A Rust job somehow uses wrong compiler version installed by another job

Something is going very wrong with this job: it says that the rustc version is rustc 1.46.0-nightly (4fb54ed48 2020-06-14), which is 1 week outdated, but at the same time rustup update says

  nightly-x86_64-unknown-linux-gnu unchanged - rustc 1.46.0-nightly (a8cf39911 2020-06-21)

To me it looks like whatever caching travis is doing when I say - rust: nightly has gone seriously wrong.

Wow, even after adding

      # Make sure we really have the latest nightly.
      - rustup toolchain uninstall nightly
      - rustup toolchain install nightly
      - rustc -Vv

I still get a nightly from a week ago. How is that even possible?

Oh that is odd, I somehow have two toolchains:

$ rustup show

Default host: x86_64-unknown-linux-gnu

rustup home:  /home/travis/.rustup

installed toolchains

--------------------

nightly-2020-06-15-x86_64-unknown-linux-gnu (default)

nightly-x86_64-unknown-linux-gnu

active toolchain

----------------

nightly-2020-06-15-x86_64-unknown-linux-gnu (default)

rustc 1.46.0-nightly (4fb54ed48 2020-06-14)

(these extra newlines are just how travis copy-and-paste works unfortunately…)

I ended up with this work-around:

      # Make sure we really have the latest nightly.
      # For some reason Travis puts us on a snapshot by default...
      - rustup default nightly
      - rustc -Vv
      - cargo -V

It looks like this default was set by your script, ci/miri.sh, in an earlier build, https://travis-ci.com/github/Gilnaa/memoffset/jobs/351695488#L255.

Rustup installs versions into ~/.cargo/, so everything that you change there is cached between builds.

As such, cleaning your cache and avoiding messing up Travis’ stock functionality without knowing what you are doing should fix the problem.

That’s a different job though? It’s the Miri job, not the all-features job.
Are caches shared across all jobs…?

Travis doesn’t provide a good way to compute the nightly version we need, so there’s no avoiding messing with rustup unfortunately. I know pretty well what I am doing with rustup, but I didn’t expect travis to confuse the caches of different jobs.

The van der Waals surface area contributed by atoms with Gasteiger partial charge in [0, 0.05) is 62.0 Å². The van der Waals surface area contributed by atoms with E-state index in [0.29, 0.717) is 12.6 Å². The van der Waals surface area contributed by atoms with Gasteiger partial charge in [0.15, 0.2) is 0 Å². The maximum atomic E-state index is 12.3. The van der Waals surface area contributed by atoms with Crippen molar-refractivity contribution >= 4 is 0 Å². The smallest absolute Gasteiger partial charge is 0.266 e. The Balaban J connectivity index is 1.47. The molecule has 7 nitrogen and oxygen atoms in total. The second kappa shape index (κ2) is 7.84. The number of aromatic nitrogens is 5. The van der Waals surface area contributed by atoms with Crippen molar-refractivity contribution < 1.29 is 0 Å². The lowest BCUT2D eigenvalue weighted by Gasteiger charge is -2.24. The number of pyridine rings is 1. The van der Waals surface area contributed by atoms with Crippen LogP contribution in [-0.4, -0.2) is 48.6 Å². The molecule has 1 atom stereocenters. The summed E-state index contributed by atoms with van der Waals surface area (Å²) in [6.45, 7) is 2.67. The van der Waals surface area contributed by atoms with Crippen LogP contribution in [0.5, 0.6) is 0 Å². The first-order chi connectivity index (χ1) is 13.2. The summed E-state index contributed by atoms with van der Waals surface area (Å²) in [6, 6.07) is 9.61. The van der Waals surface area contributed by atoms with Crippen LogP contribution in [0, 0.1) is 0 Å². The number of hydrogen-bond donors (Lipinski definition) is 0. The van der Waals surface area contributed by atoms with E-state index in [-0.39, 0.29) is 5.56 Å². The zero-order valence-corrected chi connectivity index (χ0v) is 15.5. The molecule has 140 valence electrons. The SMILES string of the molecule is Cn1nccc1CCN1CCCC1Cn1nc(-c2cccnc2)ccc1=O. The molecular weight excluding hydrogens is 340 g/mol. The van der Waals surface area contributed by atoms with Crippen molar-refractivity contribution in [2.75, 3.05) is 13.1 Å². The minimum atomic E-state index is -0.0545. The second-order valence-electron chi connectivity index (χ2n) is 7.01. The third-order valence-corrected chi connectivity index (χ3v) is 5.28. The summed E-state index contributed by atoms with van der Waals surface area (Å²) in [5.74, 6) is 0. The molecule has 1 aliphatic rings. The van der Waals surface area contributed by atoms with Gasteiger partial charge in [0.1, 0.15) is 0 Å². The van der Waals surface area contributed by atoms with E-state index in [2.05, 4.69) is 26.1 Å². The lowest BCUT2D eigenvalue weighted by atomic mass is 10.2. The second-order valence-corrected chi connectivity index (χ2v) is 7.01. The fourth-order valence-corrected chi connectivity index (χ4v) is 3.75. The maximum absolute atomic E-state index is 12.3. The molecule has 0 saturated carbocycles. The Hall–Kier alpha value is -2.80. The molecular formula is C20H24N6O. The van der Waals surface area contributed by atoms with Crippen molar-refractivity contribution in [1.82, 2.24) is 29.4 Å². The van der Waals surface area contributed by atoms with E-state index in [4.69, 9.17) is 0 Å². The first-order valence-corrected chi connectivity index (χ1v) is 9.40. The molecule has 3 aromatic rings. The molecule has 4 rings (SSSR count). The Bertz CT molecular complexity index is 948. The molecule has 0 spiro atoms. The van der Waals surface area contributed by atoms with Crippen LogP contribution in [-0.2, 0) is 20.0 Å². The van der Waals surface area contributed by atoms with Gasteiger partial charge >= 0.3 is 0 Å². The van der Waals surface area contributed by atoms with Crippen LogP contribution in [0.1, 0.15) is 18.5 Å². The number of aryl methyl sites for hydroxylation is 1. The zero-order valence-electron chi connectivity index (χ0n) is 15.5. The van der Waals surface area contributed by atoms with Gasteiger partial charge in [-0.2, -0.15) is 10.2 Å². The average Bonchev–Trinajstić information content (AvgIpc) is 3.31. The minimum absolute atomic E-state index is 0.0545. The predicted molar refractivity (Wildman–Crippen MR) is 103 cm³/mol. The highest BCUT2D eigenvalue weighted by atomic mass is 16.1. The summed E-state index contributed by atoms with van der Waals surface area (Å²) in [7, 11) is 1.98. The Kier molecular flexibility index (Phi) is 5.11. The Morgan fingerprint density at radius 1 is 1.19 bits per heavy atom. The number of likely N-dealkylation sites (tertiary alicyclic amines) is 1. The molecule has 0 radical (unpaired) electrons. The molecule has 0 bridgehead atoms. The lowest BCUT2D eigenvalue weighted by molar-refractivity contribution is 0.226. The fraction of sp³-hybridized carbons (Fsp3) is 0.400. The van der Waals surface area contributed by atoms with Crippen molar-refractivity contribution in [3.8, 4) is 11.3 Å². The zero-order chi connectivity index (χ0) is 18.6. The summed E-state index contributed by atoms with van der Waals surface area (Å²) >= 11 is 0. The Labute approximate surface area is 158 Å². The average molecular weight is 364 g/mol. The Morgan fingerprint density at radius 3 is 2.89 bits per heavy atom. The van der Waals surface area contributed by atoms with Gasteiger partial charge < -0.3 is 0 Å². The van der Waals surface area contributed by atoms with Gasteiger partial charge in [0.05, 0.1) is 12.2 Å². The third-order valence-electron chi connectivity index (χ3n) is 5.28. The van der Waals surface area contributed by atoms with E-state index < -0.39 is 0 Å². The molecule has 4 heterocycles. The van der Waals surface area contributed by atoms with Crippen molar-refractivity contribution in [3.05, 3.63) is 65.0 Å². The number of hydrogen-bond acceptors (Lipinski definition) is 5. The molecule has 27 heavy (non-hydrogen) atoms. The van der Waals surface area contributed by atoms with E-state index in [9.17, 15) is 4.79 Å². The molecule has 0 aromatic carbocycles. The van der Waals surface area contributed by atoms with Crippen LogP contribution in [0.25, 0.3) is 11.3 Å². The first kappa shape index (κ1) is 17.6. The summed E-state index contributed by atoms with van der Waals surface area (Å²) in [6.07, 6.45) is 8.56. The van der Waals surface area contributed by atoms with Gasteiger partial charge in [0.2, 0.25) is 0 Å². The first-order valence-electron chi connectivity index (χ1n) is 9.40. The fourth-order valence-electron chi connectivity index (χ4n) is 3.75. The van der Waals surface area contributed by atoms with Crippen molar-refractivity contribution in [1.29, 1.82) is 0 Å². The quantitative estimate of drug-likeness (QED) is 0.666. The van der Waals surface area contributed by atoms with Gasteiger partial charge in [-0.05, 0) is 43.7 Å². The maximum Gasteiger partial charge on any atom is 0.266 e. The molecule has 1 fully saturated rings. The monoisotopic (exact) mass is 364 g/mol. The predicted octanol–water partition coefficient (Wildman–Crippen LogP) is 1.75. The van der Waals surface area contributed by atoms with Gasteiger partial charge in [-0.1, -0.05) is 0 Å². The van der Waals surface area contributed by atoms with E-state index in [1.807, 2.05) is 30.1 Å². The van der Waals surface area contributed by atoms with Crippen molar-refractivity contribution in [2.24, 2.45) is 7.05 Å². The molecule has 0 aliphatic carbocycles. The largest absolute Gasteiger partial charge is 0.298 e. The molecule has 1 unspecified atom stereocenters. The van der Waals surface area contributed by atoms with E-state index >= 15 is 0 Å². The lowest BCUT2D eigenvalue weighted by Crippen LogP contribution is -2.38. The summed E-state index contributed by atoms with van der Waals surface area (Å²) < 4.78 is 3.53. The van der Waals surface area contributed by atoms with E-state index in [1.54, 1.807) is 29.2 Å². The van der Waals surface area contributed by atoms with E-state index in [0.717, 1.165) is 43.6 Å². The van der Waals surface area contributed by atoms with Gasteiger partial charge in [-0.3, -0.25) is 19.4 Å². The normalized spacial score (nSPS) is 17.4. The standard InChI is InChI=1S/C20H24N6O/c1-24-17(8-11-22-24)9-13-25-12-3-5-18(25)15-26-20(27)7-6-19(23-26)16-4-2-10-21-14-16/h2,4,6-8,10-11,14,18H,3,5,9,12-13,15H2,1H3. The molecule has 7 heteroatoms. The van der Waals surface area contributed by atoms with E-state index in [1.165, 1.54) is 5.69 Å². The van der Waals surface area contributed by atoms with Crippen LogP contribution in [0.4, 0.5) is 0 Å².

I didn’t check if that was the exact job that poisoned the cache or not (I’ll look into that now). This is just very strong evidence that you are doing something funny and as a result, are yourself responsible for diagnosing the resulting errors rather than (or at least before) reporting them as Travis bugs. A build log reports cache IDs that jobs save and restore so you are able to pull the thread back from a faulty job.

If you don’t want Travis’ language installation logic for whatever reason, use language: generic and install all the necessary tooling yourself (generic image doesn’t have Rustup but you can install and cache it). nightly by definition means “rolling release” so it’s logical that Travis doesn’t allow to select a specific build.

I don’t have any idea how to go about debugging this, but my theory for now is that indeed state somehow got mixed up between jobs, so I changed the other job to set the default back to nightly before the cache gets created. Thanks for pointing that out!

There are various good reasons for not wanting to always test the latest nightly, but some specific nightly determined e.g. by the contents of some file.

Yeah I did that elsewhere, also because Travis tends to cache a bit too much for Rust. But that always feels like a hack.

Here’s the thread pull:


So jobs 161.1 and 161.8 use the same cache ID!

That’s because their configuration only differs in job name and script. Cache ID is computed from OS image, language version and environment variables as specified in .yml (see What is the cache ID for a job generated from? How can staged jobs use the same cache? for source code links). Job name and script are not considered!


It looks like whoever was using MIRI= envvar in https://travis-ci.com/github/Gilnaa/memoffset/builds/172318113 (huh, that was actually you) was doing that for a reason! But they forgot to leave a comment in yml explaining their decision, letting that knowledge become lost!

I added it because the other jobs did, and I think it was just a hack to get the name to display, but I might be wrong. Anyway the MIRI env var actually became meaningful for the Miri tool, so we had to stop using it.

Thanks a lot! That is very helpful. So I’ll add some dummy env var then to ensure the cache is separate.

I created a feature request to elimitate this source of hard-to-catch errors:

You may wish to upvote it if you are interested in seeing it implemented

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